Growing up in the city of Viña del Mar, Chile, where the local folklorico music focuses on acoustic guitar and piano, Ra Diaz had to dig through racks of tapes at his local music store to find imports from rock bands that he heard about from other kids. Thanks to a few hot leads, he quickly became obsessed with the Red Hot Chili Peppers, Infectious Grooves, and his alltime favorite, Suicidal Tendencies. He buried himself in their music, woodshedding their entire thrash-punk catalogue and studying every note of such previous bassists as Robert Trujillo, Josh Paul, and Thundercat.
In 2010 he decided to move to Mexico City to advance his music career, but he delayed his departure when he found out Suicidal was playing in Chile the day he was set to leave. He waited for the band at the airport and hung out with them every moment he could, just to get on their radar. It was only a short time after moving to Los Angeles in 2013 that he found himself crying from joy in the middle of the 405 freeway when he received the call that Suicidal Tendencies wanted him to join the band.
Now Diaz is a full member of the legendary outfit, and he’s already made his mark on 2016’s World Gone Mad and the upcoming Get Your Fight On! EP. The latter features a bass version of the title track, which showcases Diaz’s melodic side and also his ability to play relentlessly fast alongside Suicidal’s current drummer Dave Lombardo (Slayer, Misfits). With a new full-length album wrapped and set for release this year, and with a long tour ahead, Diaz still possesses all of the fandom and passion for the band that he’s always had. Only now he’s one of them.
Tell us about your playing on “Get Your Bass On.”
My goal was to make that song sound totally different, but still sound like Suicidal Tendencies. The beginning part is a weird combination of chords where I change the root notes and use harmonics. Mike [Muir, singer] kept telling me that I had to find the “Ra Land” and to let it all out. I ended up using a lot of tracks of chords and harmonization. For the main phrase, I’m doing some modal stuff, and I just went off on it.
Did you feel pressure following all the great bass players who preceded you in the band?
It’s just such an honor. Robert Trujillo has always been one of my bass heroes, and what Josh Paul did with them was amazing—not only his playing but his sound. Thundercat is unreal; he’s like the most amazing bass player ever. I’m lucky to call them all friends now. The hard part is to remember that I have to be myself: Especially when I go in to record, I think about what Robert or Thundercat would do, and I block myself. This has been big in me finding my voice.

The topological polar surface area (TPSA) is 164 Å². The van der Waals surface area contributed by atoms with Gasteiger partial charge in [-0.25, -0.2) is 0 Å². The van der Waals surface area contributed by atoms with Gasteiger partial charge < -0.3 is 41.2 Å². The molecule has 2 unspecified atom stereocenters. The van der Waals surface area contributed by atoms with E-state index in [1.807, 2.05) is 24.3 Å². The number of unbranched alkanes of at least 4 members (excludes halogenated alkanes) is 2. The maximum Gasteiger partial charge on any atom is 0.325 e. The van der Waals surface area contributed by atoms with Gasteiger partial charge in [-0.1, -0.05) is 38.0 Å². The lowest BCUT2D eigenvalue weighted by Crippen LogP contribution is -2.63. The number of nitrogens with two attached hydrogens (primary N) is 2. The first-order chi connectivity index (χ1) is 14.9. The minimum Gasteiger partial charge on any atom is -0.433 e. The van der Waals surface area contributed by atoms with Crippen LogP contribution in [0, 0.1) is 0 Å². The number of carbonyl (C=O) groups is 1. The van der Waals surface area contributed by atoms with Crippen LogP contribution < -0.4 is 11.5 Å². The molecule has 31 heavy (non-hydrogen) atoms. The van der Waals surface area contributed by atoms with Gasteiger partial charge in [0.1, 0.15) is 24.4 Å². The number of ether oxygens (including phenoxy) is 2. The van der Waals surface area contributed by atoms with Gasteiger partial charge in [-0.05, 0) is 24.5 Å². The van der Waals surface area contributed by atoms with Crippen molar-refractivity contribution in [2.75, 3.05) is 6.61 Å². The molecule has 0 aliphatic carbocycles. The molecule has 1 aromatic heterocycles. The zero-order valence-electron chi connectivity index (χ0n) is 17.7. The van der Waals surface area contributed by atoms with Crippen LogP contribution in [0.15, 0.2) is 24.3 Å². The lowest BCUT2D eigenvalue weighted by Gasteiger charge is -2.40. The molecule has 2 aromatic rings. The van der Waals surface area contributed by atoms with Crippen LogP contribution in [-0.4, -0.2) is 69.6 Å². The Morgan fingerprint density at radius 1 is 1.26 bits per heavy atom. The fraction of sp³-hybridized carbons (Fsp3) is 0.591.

What kind of tone do you go for with ST?
It’s very bright, but at the same time it has a lot of low end. I play a 5-string, and while I don’t use the B string a ton, I get a lot of lows with my bass and amp. I change my strings every two shows so that I get lots of treble from them, and then I don’t mess much with my EQ. We make sure I’m heard alongside the two guitars. I try to keep it simple and just trust my gear. I don’t even use any pedals live. If I need a little more gain or a heavier tone, I get that with my hands.
Which techniques do you use?
For the most part it’s a lot of fingerstyle stuff at really fast tempos, and a lot of double-thumb slapping and double-plucking parts. Sometimes when we play a long set, my hands get tired, so I’ll slap 16th-notes instead of using my fingers. I’ve had tendinitis in both arms, so it’s important for me to warm up a lot before I play to pull all that off.
How has your playing changed since you joined?
Even though I was never the type of player who likes to show off, now that I’m in the band, I don’t play anything that doesn’t need to be played. When I first joined, everyone told me that this is my moment and I have to go up there and make a name for myself. But people are going to the show to see the band and hear the songs, not to see me and hear me playing all over the place. I just want to go out and play shows and make people happy. I don’t need anything else. I’m not trying to be the best bass player on earth; I’m just trying to be the right player for this band.
Suicidal Tendencies, Get Your Fight On! [2018, Suicidal]
Bass Spector Coda RAD Signature Basses, Spector Euro 5LX & Legend 5
Rig Gallien-Krueger 1001RB head, Darkglass Electronics Microtubes 900 head, two Gallien-Krueger NEO410 cabinets
Strings D’Addario PRO Steels XL (.045–.130)
Other D’Addario Chromatic Pedal Tuner